Reinforcing hegemonic masculinity in the name of boy school tradition

Japanese school delinquent (yankii) satire: Cromartie High School

Today I gave an impassioned speech to my junior social studies class to critically think and dissect the old adage of “boys will be boys” as the boy school “tradition” of final senior year silly season begins; a sanctioned period in which students preparing to leave the school for final exams and university engage in bombastic, ego-driven, raucous behaviour and harassment of junior students that show a flagrant disregard of school and hostel rules.

The tradition is legitimised by practicing boys as a necessary ritual to mark the leaving of the nest to become a “man” and an adult; something all students will ultimately grow to look forward to.


While talking with these juniors, I began to feel the weight of being a teacher who has failed to protect and holisitically develop his students emotionally and mentally. Around me, a group of fourteen year old first year students began to tear up and get emotional; struggling to openly discuss what being a “man” is, and in what manner it is or is not represented by the school traditions:

Being a man is not some sort of definition of testosterone fueled machismo and sense of paternalistic duty to the “weak” (however that plays out), 
but rather is a commitment to being a good human who can hold the courage of their convictions.
Having the confidence to stand up against behaviour that fundamentally they know is wrong despite the actions of peers and others around them. And doing so in a committed, constant and consistent manner, not just when it best suits the individual.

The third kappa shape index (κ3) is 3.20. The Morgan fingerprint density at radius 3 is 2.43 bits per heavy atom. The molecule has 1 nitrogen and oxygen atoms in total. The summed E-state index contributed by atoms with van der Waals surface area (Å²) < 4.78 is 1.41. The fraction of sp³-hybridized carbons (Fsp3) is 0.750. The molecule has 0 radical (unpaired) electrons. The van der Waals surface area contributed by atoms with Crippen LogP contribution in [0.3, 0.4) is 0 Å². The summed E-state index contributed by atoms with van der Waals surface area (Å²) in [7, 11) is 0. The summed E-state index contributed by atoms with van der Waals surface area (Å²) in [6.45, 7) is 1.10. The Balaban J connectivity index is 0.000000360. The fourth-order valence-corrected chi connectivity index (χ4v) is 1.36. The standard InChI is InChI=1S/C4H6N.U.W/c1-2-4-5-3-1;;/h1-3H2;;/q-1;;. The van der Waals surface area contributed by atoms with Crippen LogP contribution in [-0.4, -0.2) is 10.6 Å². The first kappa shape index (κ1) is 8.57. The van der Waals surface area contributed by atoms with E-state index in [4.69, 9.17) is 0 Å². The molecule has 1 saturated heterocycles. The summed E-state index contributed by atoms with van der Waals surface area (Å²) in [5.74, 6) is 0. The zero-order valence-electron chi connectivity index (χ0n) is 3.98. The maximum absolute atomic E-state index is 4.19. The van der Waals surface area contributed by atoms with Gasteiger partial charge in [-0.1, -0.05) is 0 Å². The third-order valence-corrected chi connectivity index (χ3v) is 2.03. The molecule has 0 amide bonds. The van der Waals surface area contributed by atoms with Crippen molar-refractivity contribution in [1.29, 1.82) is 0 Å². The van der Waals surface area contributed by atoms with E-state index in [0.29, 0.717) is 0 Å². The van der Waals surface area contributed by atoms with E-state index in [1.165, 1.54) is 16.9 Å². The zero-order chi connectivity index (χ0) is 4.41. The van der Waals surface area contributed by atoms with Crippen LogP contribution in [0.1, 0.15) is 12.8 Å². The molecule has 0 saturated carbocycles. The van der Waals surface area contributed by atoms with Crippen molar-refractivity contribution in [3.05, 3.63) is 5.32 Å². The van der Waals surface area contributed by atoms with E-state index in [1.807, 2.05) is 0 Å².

To trust that inner voice, and not be swayed by that degenerate excuse of “being a lad”, “boys being boys”. Not wanting to fall back on this easy out that abdicates responsibility.
To show strength and bravery, not through reinforcing structural and physical intimidation, but through taking the onus to break the cycle and to deal with the repercussions from those upholding the structure, no matter the consequence.

The irony of setting a precedent for the start of adult life through joyously engaging in anti-social behaviour (legitimised as “letting off steam”) was lost on the junior class-men.

I don’t think they fully grasped the gravitas of what they were experiencing and grappling with; they’re both too young and too embedded within a system to consciously reflect on the emerging cognitive dissonance. Once the normal teaching resumed and the lesson ended, the words and emotion seemed to be quickly forgotten.


I most likely leave my short teaching career at the end of next month without having made much of an immediate impact; I only hope I planted enough seeds for potential change somewhere down the line. Though a part of me feels I would be lying if I said I was confident and had hope ofthis happening. For me, it is becoming increasingly apparent that students often succeed in spite of these sorts of boy school cultural norms, not because of them.

It needs to be remembered that structural violence plays out within hegemonic groups as well. It is how practices of intimidation, suppression, repression, and subjection are socialised as learned behaviour and repeated as unconscious norms; especially when they’re reinforced through the ethos of sanctioned “tradition”.

How comforting to know that, as a teacher, I was an instrument in passively perpetuating this system.